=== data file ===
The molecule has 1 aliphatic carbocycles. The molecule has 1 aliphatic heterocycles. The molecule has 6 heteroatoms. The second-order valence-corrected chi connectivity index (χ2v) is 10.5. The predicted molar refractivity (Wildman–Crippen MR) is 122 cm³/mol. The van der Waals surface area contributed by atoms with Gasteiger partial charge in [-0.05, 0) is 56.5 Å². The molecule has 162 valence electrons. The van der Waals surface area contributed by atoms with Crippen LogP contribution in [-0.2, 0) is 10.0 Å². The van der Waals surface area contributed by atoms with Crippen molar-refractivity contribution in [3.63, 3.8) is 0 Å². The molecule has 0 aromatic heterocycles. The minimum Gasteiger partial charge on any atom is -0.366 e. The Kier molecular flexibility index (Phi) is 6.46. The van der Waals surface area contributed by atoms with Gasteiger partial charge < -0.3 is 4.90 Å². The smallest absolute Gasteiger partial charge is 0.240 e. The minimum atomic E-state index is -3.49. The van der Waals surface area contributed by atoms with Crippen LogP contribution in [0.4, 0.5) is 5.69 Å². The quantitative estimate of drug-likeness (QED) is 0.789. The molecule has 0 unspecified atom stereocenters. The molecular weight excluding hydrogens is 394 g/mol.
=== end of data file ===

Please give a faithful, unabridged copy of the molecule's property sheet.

The molecule has 1 aliphatic carbocycles. The molecule has 1 aliphatic heterocycles. The molecule has 6 heteroatoms. The second-order valence-corrected chi connectivity index (χ2v) is 10.5. The predicted molar refractivity (Wildman–Crippen MR) is 122 cm³/mol. The van der Waals surface area contributed by atoms with Gasteiger partial charge in [-0.05, 0) is 56.5 Å². The molecule has 162 valence electrons. The van der Waals surface area contributed by atoms with Crippen LogP contribution in [-0.2, 0) is 10.0 Å². The van der Waals surface area contributed by atoms with Crippen molar-refractivity contribution in [3.63, 3.8) is 0 Å². The molecule has 0 aromatic heterocycles. The minimum Gasteiger partial charge on any atom is -0.366 e. The Kier molecular flexibility index (Phi) is 6.46. The van der Waals surface area contributed by atoms with Gasteiger partial charge < -0.3 is 4.90 Å². The smallest absolute Gasteiger partial charge is 0.240 e. The minimum atomic E-state index is -3.49. The van der Waals surface area contributed by atoms with Crippen LogP contribution in [0.4, 0.5) is 5.69 Å². The quantitative estimate of drug-likeness (QED) is 0.789. The molecule has 0 unspecified atom stereocenters. The molecular weight excluding hydrogens is 394 g/mol.